Sales came in at roughly $4 billion, up 43.3% year-over-year (YoY) and $70 million ahead of analysts' expectations. Tesla generated a loss of $3.06 per share, which missed analysts' estimates by 24 cents per share.
But that didn't keep shares down in after-hours trading. Tesla stock rose 9% to about $329.
The rally mostly seems like a sigh of relief: relief that Tesla isn't the recipient of a Wells Notice; relief that free-cash flow burn came in lower than analysts' estimates; relief that Tesla isn't going through a liquidity crisis and in need of cash.
The company ended the quarter with $2.23 billion in cash, down from $2.8 billion last quarter. It had $942 million in customer deposits. If you subtract the latter from the former, you're left with just $1.23 billion in cash. Subtracting the overseas holdings likely puts that figure below $1 billion -- a key level for the bears.
Tesla generated an operating cash flow deficit of $130 million in the quarter, although that's far better than the $398 million deficit it had last quarter. On the free-cash flow side of things, which incorporates capital expenditures, Tesla saw a deficit of $739 million. However, that was better than estimates looking for an $889 million deficit.
That's where the sigh of relief comes into play. While the quarter wasn't good from a financial perspective, it wasn't as bad as many had feared. Plus, CEO Elon Musk and his management team told a story that gave investors confidence. He was "highly confident" the company will be cash flow positive, inclusive of capex, and GAAP profitable in the third and fourth quarters.
In fact, short of a recession or one-time anomalies, that should be the case going forward as well, he said, not just the third and fourth quarters. Musk was realistic in this aspect, noting that not all quarters will be great or that Tesla will be rolling in dough. Just that it's time for Tesla to be self-funding.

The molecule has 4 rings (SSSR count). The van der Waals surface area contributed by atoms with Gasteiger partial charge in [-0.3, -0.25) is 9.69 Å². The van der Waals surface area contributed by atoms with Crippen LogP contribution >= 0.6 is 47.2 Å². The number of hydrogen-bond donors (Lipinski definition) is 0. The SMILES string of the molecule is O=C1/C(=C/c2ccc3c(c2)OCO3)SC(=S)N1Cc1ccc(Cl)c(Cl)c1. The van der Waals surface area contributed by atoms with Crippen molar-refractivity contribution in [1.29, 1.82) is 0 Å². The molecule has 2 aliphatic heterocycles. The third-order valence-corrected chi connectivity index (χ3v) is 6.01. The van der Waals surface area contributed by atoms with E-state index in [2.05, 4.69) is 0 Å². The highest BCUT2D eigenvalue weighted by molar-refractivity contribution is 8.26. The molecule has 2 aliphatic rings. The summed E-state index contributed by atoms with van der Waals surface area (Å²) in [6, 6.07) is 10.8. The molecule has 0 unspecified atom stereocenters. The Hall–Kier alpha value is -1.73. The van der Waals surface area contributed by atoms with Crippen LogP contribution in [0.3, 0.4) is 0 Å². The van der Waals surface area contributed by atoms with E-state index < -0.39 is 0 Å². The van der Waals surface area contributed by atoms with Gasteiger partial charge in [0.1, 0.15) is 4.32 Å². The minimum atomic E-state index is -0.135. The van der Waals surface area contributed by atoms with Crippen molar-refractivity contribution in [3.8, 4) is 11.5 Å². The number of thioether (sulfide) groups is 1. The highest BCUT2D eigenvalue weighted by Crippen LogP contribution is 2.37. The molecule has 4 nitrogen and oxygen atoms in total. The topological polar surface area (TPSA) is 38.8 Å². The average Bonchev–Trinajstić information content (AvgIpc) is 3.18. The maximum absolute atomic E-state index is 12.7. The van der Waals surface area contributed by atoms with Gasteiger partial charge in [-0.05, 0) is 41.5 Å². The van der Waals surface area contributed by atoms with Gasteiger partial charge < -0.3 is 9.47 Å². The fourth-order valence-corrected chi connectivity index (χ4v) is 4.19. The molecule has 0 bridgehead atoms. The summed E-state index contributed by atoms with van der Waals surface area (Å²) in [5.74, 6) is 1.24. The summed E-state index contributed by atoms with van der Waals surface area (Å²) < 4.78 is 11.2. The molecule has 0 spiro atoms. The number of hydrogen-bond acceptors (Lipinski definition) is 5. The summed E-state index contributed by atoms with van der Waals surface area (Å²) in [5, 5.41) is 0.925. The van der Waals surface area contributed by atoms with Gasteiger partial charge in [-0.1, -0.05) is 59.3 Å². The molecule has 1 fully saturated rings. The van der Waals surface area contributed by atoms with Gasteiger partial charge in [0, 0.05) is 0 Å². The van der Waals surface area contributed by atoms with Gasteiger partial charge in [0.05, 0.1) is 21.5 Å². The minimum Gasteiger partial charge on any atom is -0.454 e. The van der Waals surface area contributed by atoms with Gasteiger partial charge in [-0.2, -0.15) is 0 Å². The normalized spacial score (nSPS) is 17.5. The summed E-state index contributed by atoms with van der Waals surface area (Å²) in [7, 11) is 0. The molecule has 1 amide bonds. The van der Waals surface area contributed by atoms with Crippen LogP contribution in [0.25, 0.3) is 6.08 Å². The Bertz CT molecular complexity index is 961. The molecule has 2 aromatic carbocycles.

This is becoming somewhat of a trend. Tesla reports earnings and all seems relatively fine. Not great mind you, but OK enough to ease concerns and stop any immediate worries. Then shares come under pressure as the next earnings report nears and as shorts ramp up the volume on their calls for liquidity events and worries over capital.
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It's important to note that the bears' case isn't dead. There are still some serious concerns around Tesla and its capital situation. However, management continues to gain credibility as it delivers on prior outlooks and, if it can execute, that improving credibility should continue, as should its financial footing.
While it wasn't directly addressed, during the Q&A portion of the call Musk seemingly squashed the idea that Tesla has been the recipient of a Wells Notice, preventing it from raising capital. He simply said it's time for Tesla to rely on its own operations for funding and no outside forces were preventing it from raising capital.
The company continues to improve manufacturing efficiencies to drive up margins and cut down on costs per vehicle. This should help its goal of being cash flow positive and profitable in the second half of the year. Management says Tesla hit the 5,000-units-per-week mark several times for the Model 3 in July and expects to get up to 6,000 Model 3s per week later this month.
For the quarter, they expect to ship 50,000 to 55,000 Model 3s. At that rate, Tesla better be profitable given that it's only selling high-end and long-range versions of the Model 3, which start at $49,000 before Autopilot components and other features are considered.
If Tesla can't turn a profit on that, I don't know how they ever will.
The instant takeaway? Tesla appears to have stemmed the immediate concerns of a liquidity issue. By producing only high-margin versions of the Model 3, the company should easily coast through the next six to nine months with positive cash flow and GAAP profitability. While that doesn't nullify the bears' various theses, it likely puts them on hold. A more calm Musk apologized for his behavior on the last call and appears to have instilled some confidence in the stock.
This article is commentary by an independent contributor. At the time of publication, the author had no positions in the stocks mentioned.